With 4,867 points, Capriati moved 25 ahead of Martina Hingis of Switzerland, who had occupied the top spot for 73 consecutive weeks. The American became the ninth woman to be ranked No. 1 in the history of the computer rankings.
Capriati lost in the quarterfinals of the Porsche Tennis Grand Prix at Filderstadt, Germany on Friday. But the 25-year-old knew she had ascended to No. 1 for the first time after Hingis was forced to retire from her semifinal with American Lindsay Davenport due to an ankle injury.
The Florida resident has reached tremendous expectations and battled through various personal problems in her career to reach the top of the WTA list.
At age 14, Capriati became the youngest player to be ranked in the top 10, reach a Grand Slam semifinal at the 1990 French Open and be seeded in a Grand Slam event at the 1990 Wimbledon Championships.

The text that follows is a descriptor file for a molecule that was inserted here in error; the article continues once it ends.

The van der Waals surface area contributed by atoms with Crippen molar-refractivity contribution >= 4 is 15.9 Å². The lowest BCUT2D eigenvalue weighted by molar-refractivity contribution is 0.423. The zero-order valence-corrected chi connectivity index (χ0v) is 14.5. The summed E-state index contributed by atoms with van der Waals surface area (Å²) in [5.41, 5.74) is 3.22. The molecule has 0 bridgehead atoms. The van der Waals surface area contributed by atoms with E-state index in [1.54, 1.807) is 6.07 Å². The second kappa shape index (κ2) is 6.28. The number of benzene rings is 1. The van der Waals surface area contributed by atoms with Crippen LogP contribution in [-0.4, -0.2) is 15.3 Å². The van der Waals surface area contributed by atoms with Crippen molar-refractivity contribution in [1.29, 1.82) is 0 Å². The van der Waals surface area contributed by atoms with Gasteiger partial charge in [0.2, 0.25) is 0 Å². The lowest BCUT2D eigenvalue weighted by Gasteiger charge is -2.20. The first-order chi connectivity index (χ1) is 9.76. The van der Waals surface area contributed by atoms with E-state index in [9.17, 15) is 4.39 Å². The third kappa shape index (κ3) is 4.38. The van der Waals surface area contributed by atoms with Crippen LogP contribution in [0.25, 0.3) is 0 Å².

However, her season-ending ranking slipped to 101 in 1998 as Capriati endured a number of well-publicized personal troubles.
But the 2001 season saw Capriati fulfill her potential, claiming the Australian and French Open titles and reaching the semifinals at Wimbledon and the U.S. Open.
She also won the Family Circle Cup at Charleston, South Carolina in April and advanced to the finals at Oklahoma City, Miami, Berlin and Toronto.
Since the inception of the computer rankings on November 3, 1975, the No. 1 poisition only had been occupied by Americans Chris Evert, Martina Navratilova, Traci Austin, Monica Seles and Davenport, German Steffi Graff, Spaniard Arantxa Sanchez-Vicario, and Hingis.
Notable deaths of 2014 [PHOTOS]